Twenty years ago, ten thousand women took part in a ground-breaking study. It asked them simply: "What do you want?"
Responses flooded in from across the UK. Women wanted "affordable childcare", "equal pay for equal work," and "freedom to be me." Women wanted the rejection of a society that prized youth and beauty above all, and for young people to be taught mutual respect at school.
In 2016 it remains a radical act for a woman to talk about what she wants from her personal life, her career or from society. For the last twenty years women have been sold a "one size fits all" politics from parties that, in search of the widest vote share, presented a false homogeny based on male experience that leaves women behind.
Small wonder, then, that so little progress has been made on issues that disproportionately affect women. It is this lack of understanding that led to the creation of the Women's Equality Party. WE demand gendered policy decisions and the power to build the kind of world where women are free to reach their potential. WE are building a movement that not only welcomes the complexity of women's lives but fights for it to be recognised in all of the political decisions of this country.
In striving to stand for every British woman and be the political voice of women's collective demands WE must listen to every British woman.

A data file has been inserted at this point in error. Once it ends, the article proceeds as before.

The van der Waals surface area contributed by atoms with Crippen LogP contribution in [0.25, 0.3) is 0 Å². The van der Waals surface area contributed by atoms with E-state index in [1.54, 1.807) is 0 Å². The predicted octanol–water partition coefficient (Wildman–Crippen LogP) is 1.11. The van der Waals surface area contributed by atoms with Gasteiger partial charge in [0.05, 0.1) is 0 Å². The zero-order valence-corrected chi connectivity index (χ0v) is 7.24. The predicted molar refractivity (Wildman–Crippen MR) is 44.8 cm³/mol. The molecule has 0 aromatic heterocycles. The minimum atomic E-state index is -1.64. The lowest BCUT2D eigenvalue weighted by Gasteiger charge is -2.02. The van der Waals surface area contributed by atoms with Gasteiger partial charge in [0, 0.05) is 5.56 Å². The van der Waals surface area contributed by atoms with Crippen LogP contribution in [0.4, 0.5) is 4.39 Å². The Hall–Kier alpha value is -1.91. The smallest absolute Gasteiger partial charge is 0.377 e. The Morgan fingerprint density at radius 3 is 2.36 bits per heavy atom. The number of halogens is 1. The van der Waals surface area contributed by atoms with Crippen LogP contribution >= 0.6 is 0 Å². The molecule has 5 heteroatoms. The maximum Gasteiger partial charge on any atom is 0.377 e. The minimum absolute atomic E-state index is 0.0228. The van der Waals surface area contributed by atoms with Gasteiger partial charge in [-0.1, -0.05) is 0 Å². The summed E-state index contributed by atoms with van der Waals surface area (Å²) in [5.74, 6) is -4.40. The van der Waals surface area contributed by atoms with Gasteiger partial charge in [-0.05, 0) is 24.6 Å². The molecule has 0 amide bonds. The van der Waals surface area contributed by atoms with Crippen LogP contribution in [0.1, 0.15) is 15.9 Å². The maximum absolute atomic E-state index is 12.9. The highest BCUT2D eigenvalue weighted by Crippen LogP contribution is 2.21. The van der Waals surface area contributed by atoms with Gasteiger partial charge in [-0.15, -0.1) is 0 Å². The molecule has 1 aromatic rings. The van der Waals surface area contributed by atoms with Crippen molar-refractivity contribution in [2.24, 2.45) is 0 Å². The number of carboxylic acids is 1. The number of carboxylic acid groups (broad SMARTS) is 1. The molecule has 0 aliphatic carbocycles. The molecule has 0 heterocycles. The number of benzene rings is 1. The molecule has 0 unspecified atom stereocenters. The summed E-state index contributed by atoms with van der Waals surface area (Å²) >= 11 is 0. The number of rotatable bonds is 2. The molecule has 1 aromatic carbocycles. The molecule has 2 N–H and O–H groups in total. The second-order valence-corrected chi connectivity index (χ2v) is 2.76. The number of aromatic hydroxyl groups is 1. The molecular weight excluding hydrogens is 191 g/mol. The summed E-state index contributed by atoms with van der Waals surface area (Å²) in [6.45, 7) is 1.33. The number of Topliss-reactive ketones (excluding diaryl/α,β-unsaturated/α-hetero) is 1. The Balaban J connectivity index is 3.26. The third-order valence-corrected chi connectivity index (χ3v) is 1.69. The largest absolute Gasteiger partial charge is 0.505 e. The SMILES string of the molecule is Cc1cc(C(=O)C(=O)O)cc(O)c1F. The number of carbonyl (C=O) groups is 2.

So this month we are teaming up with the What Women Want team to relaunch their project.
Our branches across the UK are staging events and canvassing in their local communities to ask women of all backgrounds, ethnicity and experience what they want. I will ensure that the outcome of this survey will directly impact the values and the policy direction of this Party. Our collaborative approach means that the results will be open to all other parties too.
Over the last eighteen months since we first started work on WE, we have built a movement of 65,000 members and registered supporters that together have written practical policies for delivering our six objectives: equal education, shared parenting and caregiving, equal pay, equal representation in business and politics, an end to violence against women and girls, and equal representation in the media.
Since we started this work and in the wake of the EU referendum result, the British population has seen dividing lines emerge, with an ever clearer desire for the end of top-down politics and a collaborative, activist-led approach.
This is another reason for us to focus on What Women Want 2.0 - the opportunity to train local activists, to grow their neighbourhood knowledge and understand the diverse needs of their communities. We are focusing on preparing a new generation of female candidates at local government level to tackle the current dearth of representation: women make up only 32 percent of local councillors in England, 27 percent in Wales and 24 percent in Scotland and in Northern Ireland.
In the coming weeks much press attention will focus on David Cameron's seat of Witney as the old parties slug it out for a spot in Westminster. But politics happens in communities, not just in the House of Commons. So instead of fighting for a small amount of airtime in which to tell Witney voters what we think they need, WE will instead be asking the voters of Brockley what they want. WE hope that by listening carefully we will win a seat on the local council.
Twenty years after women flooded the UK with their demands, they still make up this country's poorest people. They are still murdered at a rate of two a week, by a partner or former partner. And their domestic labour is still invisible and unpaid.
It is time for women to raise their voices again. This time a feminist political force is listening.
To find out more, and to answer the question 'what do you want?', go to thisiswhatwomenwant.org